Counterfeit electronics briefing touches on e-scrap exports

Counterfeit electronics briefing touches on e-scrap exports

By Dan Leif, E-Scrap News

July 17, 2014

During a Congressional briefing this week in Washington, D.C., a panel of technology experts expressed support for the Responsible Electronics Recycling Act (RERA).

The session was held to discuss the problem of counterfeit electronics compromising American defense equipment, and according to a press release from the Coalition for American Electronics Recycling (CAER), the three panelists participating urged Congress to take steps to ensure more end-of-life electronics are processed domestically.

RERA, a piece of legislation that has twice been introduced to Congress but has never made its way to a vote, aims to significantly limit the export of e-scrap. CAER has been the biggest industry supporter of the bill, and it has gained the support of more than 130 e-scrap firms.

"E-waste from the U.S. and other countries provides the feedstock for electronics counterfeiters in China, and it creates a serious product integrity issue," said panelist Henry Livingston of BAE Systems Electronic Systems, which produces electronic components for commercial and military clients.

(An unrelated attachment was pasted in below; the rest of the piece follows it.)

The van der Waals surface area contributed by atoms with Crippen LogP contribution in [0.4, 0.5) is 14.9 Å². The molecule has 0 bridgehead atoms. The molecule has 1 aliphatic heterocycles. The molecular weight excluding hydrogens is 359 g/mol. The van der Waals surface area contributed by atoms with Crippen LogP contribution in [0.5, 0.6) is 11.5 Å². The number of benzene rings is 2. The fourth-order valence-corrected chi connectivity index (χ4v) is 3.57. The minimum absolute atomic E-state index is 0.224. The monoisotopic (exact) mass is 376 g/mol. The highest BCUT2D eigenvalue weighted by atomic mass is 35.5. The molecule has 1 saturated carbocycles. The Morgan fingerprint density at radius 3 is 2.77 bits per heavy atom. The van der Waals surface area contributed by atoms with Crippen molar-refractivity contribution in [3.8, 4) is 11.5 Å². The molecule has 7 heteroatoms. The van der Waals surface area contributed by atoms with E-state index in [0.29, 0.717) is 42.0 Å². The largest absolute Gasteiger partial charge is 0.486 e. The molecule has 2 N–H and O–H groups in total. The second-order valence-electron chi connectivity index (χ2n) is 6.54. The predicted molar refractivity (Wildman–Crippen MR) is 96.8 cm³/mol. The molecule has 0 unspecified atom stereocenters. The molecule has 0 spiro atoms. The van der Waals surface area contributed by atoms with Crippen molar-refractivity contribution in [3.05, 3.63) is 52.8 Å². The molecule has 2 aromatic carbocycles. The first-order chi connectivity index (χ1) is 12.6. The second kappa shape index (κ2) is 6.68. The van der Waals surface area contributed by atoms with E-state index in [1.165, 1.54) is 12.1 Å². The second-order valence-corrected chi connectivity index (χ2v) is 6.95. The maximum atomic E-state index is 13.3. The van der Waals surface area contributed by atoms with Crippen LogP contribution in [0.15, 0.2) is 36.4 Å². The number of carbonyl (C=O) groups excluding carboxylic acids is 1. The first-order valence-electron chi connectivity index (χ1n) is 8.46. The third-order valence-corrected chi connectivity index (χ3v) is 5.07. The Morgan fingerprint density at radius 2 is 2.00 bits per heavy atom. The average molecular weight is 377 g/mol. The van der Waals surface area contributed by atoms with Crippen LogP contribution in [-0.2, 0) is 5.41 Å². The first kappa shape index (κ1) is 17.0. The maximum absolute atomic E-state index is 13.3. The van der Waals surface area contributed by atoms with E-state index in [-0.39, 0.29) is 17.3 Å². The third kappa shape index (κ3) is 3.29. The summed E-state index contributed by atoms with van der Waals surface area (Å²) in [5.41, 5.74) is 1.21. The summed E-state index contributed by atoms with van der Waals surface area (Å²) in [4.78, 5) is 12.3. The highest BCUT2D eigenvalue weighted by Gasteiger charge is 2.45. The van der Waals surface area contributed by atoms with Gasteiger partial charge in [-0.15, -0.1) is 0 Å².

The other two panelists were Tom Sharpe of electronics distributor SMT Corporation and Jim Burger, partner at the Thomas Coburn LLP law firm and a specialist on digital technology policy issues.

The briefing was organized by the office Sen. Sheldon Whitehouse of Rhode Island as part of a governmental effort to reduce the risk of counterfeit electronics ending up in systems employed by the U.S. defense industry. According to a CAER spokesperson, the briefing was held at the Russell Senate Office Building on Capitol Hill and staff members from the offices of roughly 25 senators and representatives were present. EPA staffers were also on hand.

Experts in the area of technology and security have said many counterfeit electronics are derived from recovered end-of-life electronics that are reconfigured by counterfeiters so that the components look new. According to the CAER press release, counterfeit parts have "flooded the supply chains of defense contractors in recent years."


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